Attire Accessories - May/Jun 2018 (Issue 70)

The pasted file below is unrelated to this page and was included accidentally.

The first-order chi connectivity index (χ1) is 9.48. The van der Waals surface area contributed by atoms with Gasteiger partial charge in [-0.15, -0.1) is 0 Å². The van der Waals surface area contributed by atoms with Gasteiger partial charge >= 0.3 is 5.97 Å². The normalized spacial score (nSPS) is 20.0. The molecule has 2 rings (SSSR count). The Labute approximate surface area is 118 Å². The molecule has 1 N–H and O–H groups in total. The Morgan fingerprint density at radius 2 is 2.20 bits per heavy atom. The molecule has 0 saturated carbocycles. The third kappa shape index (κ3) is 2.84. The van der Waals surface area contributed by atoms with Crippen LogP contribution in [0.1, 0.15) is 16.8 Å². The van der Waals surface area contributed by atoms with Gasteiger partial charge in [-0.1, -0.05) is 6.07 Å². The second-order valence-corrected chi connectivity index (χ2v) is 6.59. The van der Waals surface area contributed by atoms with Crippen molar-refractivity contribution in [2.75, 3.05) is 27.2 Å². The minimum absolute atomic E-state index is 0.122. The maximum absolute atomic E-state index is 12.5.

108 ATTIRE Imagine playing a game where the rules aren’t published, it costs you money every time you lose and you are more or less obliged to play in order to survive. I’m going to call this ‘The Google Game’; it is something that Online Marketers like myself know how to play very well. Until quite recently, the actual rules for playing ‘The Google Game’ were hidden from view. Google wouldn’t tell you how to play properly, there were various (sometimes conflicting) third party opinions on what Google meant when any information was actually published and there was always the question ‘can you really trust what Google is saying?’ – a very valid question when you realise that Google is run for shareholders, not to play fair for retailers. While I personally will always be on the cynical side where Google is concerned and continue to question motives of the search giant, I am glad to see that Google is continuing to expand its guide for search quality raters, giving at least some insight into how it ‘thinks’. What is the Search Quality Rating Programme? To be brief, the Google Search Quality Rating Program was set up to help Google to identify the quality of pages out there on the web in order to push the development of more robust search engine algorithms. The program is backed by a set of guidelines, which can be found at , detailing what should be considered factors for assigning quality ratings to a web page or website.The guidelines document is fairly lengthy at 158 pages, with many abbreviations to keep in your head whilst reading, but it does give a fair insight into what Google is looking for when assessing the quality of a page of content. Google first introduced the Search Quality Rating program back in 2005, but until recent years the workings and methodologies of the programme have been hidden. It was only since 2011 and the Google Panda update that the program has really been ‘out in the open’, although there was a leak of an early release of the rating document back in 2008. The Search Quality Rating Program relies on a large group of manual page reviewers. In the early days, these were Google employees, however, reviews are now farmed out to external companies. The program works by manually reviewing web pages and websites using many different quality markers, this data then being fed back to Google to enable better quality search engine algorithms to be built.The manual review teams therefore provide feedback to the Google staff tasked with writing the complex code, which powers the Google search engine, helping Google to give the best search results to Google users. A read of the latest document doesn’t really give any surprises to a seasoned web marketer, but is useful for underlining why we, as web marketers, do the things we do. It’s all about quality! No surprises really where the content of pages is concerned. Google loves quality content and will actively penalise pages that fall below a certain level. What most may not know is that the layout, design and functionality of a website plays an important part of Search Quality Rating reports and can make the difference between a very high rating and a poor rating. Examples of poor layout mentioned in the Quality Rating Program document includes poor quality design, bad navigation structure and potentially deceptive layout. Whilst these wouldn’t affect a recent e-commerce website using modern frameworks like the Intelligent Retail Connect software, Magento, Actinic or similar e-commerce, websites that have been around for several years would naturally David Fairhurst of Intelligent Retail explains how to play ‘The Google Game’ in order to maximise the visibility of your e-commerce store T h e G o o g l e G a m e